Last November we hosted our third Technology for Wellbeing Conference. For the closing segment there was a panel discussion with the theme “Is there a digital disconnect?”
During it one of the panel members told a brief anecdote about their elderly parents being very active on snapchat.
Technology has good uses for everyone, young and old. However, there is also a need to disconnect and enter a world beyond smartphones, tablets, or laptops.
What’s important is the relationship you form with technology. Are you always on that smartphone? Are you able to take a little time away and perhaps have a conversation with your child or with a friend?
These are something psychologist Larry Rosen highlighted in his book iDisorder. Rosen, a professor at California State University, Dominguez Hills, stressed that the average computer programmer or medical student were not able to concentrate on a job for more than three minutes.
Yet, instead of taking a break from technology, you will be surprised to hear that Rosen’s solution was actually to embrace technology. So, go on. Use it.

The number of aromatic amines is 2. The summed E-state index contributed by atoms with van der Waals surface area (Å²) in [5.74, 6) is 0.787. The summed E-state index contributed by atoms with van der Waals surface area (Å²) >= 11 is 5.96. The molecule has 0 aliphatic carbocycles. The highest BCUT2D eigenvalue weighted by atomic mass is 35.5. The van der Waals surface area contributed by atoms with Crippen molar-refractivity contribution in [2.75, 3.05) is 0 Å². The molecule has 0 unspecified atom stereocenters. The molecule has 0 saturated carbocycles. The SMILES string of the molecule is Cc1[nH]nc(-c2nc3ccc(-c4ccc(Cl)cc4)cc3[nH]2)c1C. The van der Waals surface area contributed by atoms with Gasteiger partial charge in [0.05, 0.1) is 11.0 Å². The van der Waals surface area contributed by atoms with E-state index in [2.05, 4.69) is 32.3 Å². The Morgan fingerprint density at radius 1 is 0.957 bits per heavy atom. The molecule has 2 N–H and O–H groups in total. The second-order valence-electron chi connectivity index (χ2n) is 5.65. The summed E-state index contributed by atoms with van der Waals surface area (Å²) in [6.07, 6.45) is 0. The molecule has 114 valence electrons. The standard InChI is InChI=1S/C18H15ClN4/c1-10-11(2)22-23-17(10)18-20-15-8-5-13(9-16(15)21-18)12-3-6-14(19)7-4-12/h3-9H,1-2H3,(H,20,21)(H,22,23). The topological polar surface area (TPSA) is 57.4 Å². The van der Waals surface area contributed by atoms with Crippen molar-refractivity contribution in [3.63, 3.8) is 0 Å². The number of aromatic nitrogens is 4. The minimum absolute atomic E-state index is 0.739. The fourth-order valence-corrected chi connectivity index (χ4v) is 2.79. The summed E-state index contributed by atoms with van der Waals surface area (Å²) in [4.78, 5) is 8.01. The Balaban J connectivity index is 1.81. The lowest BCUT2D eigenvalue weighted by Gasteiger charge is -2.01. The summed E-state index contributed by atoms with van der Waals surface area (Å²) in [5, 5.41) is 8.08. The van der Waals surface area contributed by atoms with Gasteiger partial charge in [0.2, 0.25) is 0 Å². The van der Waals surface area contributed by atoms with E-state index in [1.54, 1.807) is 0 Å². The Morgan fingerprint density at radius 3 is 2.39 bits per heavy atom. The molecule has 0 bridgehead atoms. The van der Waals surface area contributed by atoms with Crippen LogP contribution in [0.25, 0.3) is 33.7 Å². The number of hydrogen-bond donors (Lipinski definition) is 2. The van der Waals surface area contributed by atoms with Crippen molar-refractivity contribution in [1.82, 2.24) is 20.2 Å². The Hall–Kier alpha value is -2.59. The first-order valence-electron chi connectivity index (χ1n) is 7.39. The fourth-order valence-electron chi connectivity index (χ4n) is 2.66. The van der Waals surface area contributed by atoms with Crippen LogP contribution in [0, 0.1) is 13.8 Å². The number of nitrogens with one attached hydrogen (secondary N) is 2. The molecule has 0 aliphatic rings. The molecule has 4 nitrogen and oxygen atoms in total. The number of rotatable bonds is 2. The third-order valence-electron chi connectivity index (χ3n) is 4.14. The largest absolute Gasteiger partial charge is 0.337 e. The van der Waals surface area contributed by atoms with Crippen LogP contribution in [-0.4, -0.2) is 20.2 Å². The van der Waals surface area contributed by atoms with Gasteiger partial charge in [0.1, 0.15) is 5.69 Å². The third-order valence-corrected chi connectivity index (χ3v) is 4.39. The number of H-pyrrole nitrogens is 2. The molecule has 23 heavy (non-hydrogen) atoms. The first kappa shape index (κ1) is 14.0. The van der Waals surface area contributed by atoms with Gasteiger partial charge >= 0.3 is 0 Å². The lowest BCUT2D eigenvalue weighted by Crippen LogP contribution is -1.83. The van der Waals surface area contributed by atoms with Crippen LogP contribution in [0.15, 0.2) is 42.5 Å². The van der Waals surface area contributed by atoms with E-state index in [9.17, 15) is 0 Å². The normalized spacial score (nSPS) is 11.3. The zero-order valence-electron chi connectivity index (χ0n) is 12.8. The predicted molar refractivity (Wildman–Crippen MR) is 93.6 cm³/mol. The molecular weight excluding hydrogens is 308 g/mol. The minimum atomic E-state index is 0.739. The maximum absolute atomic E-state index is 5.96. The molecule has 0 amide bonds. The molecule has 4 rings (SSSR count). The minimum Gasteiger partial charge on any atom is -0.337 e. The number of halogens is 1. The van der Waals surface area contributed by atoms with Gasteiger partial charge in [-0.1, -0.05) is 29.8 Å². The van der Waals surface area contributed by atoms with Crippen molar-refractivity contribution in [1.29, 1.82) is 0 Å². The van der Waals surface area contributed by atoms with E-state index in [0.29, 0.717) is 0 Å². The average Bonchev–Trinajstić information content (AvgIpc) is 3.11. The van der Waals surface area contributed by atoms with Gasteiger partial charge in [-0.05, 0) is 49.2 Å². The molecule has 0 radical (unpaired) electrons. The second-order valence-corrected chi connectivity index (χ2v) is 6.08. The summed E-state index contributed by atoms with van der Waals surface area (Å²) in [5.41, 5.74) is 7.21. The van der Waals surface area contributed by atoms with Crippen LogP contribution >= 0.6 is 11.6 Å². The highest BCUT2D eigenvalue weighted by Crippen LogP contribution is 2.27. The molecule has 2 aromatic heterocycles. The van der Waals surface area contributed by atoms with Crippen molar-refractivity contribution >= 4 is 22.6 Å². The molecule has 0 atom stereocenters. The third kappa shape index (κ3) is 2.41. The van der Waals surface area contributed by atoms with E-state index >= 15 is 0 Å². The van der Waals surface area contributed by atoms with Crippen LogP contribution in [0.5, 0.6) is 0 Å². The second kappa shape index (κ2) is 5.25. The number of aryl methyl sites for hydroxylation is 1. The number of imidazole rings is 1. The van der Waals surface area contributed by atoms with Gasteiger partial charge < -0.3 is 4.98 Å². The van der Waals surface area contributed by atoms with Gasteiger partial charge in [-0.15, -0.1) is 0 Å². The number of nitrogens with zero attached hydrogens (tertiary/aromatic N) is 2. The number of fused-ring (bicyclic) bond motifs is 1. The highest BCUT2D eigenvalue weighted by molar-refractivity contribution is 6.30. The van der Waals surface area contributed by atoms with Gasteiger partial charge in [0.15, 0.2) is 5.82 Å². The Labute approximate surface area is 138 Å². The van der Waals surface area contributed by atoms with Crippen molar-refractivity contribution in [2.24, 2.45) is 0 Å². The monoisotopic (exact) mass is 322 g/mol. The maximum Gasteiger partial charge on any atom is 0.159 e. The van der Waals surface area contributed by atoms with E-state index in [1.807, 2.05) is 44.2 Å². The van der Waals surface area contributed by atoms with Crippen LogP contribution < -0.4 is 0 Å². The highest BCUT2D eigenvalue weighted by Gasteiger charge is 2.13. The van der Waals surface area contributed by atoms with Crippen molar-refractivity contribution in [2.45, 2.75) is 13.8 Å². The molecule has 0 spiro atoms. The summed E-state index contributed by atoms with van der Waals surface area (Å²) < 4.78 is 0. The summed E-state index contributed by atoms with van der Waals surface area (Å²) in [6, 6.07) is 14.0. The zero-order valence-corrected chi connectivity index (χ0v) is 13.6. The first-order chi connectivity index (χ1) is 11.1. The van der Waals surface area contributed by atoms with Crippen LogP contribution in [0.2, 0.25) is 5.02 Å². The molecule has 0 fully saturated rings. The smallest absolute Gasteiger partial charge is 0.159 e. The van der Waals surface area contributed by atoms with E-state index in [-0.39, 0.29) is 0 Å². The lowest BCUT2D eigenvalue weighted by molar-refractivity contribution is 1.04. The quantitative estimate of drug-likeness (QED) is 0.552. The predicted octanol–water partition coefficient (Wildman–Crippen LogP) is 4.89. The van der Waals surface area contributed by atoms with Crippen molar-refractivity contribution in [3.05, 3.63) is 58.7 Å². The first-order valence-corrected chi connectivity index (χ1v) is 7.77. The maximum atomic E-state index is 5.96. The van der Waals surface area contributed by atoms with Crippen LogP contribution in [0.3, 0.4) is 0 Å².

But… for a short time after doing some work.
For adults, he had a few suggestions on best use of technology. If you work hard for ten minutes, you could reward yourself with one minute of e-mail time.
To add some incentive to your son’s or daughter’s studying, maybe a fifteen-minute video game, or time on social media as a reward would help, if they are finding it hard to knuckle down.
If your concerned about your son or daughter’s use of technology and think it’s too much, remember to look at your own as well. We can all pick these habits up from each other.
There are also other things he suggests, can help you switch off. Going for a walk or a hike may be something that you would like to try rather than spending all the time in front of a device.
Or maybe just spend your tech breaks talking with your son or daughter. Either way, remember technology can be a good idea, it’s the relationship we have with it that we need to watch.